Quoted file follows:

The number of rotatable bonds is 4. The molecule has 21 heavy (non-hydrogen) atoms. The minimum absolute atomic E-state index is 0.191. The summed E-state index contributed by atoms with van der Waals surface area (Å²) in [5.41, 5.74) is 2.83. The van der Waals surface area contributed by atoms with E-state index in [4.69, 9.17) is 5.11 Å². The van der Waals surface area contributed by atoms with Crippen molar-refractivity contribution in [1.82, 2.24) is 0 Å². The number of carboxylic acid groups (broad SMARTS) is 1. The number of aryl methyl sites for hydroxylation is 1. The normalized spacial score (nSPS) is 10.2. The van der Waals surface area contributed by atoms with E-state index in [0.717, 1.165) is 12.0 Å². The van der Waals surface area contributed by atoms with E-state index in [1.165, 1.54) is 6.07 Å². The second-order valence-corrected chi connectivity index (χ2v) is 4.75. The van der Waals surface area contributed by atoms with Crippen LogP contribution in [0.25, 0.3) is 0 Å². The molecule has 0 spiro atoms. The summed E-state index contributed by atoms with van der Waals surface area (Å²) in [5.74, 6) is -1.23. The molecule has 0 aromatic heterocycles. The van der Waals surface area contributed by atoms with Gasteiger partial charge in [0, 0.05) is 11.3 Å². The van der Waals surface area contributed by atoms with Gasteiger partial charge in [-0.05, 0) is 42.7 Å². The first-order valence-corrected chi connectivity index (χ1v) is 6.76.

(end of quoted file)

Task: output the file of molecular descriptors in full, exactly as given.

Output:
The number of rotatable bonds is 4. The molecule has 21 heavy (non-hydrogen) atoms. The minimum absolute atomic E-state index is 0.191. The summed E-state index contributed by atoms with van der Waals surface area (Å²) in [5.41, 5.74) is 2.83. The van der Waals surface area contributed by atoms with E-state index in [4.69, 9.17) is 5.11 Å². The van der Waals surface area contributed by atoms with Crippen molar-refractivity contribution in [1.82, 2.24) is 0 Å². The number of carboxylic acid groups (broad SMARTS) is 1. The number of aryl methyl sites for hydroxylation is 1. The normalized spacial score (nSPS) is 10.2. The van der Waals surface area contributed by atoms with E-state index in [0.717, 1.165) is 12.0 Å². The van der Waals surface area contributed by atoms with E-state index in [1.165, 1.54) is 6.07 Å². The second-order valence-corrected chi connectivity index (χ2v) is 4.75. The van der Waals surface area contributed by atoms with Crippen LogP contribution in [0.25, 0.3) is 0 Å². The molecule has 0 spiro atoms. The summed E-state index contributed by atoms with van der Waals surface area (Å²) in [5.74, 6) is -1.23. The molecule has 0 aromatic heterocycles. The van der Waals surface area contributed by atoms with Gasteiger partial charge in [0, 0.05) is 11.3 Å². The van der Waals surface area contributed by atoms with Gasteiger partial charge in [-0.05, 0) is 42.7 Å². The first-order valence-corrected chi connectivity index (χ1v) is 6.76.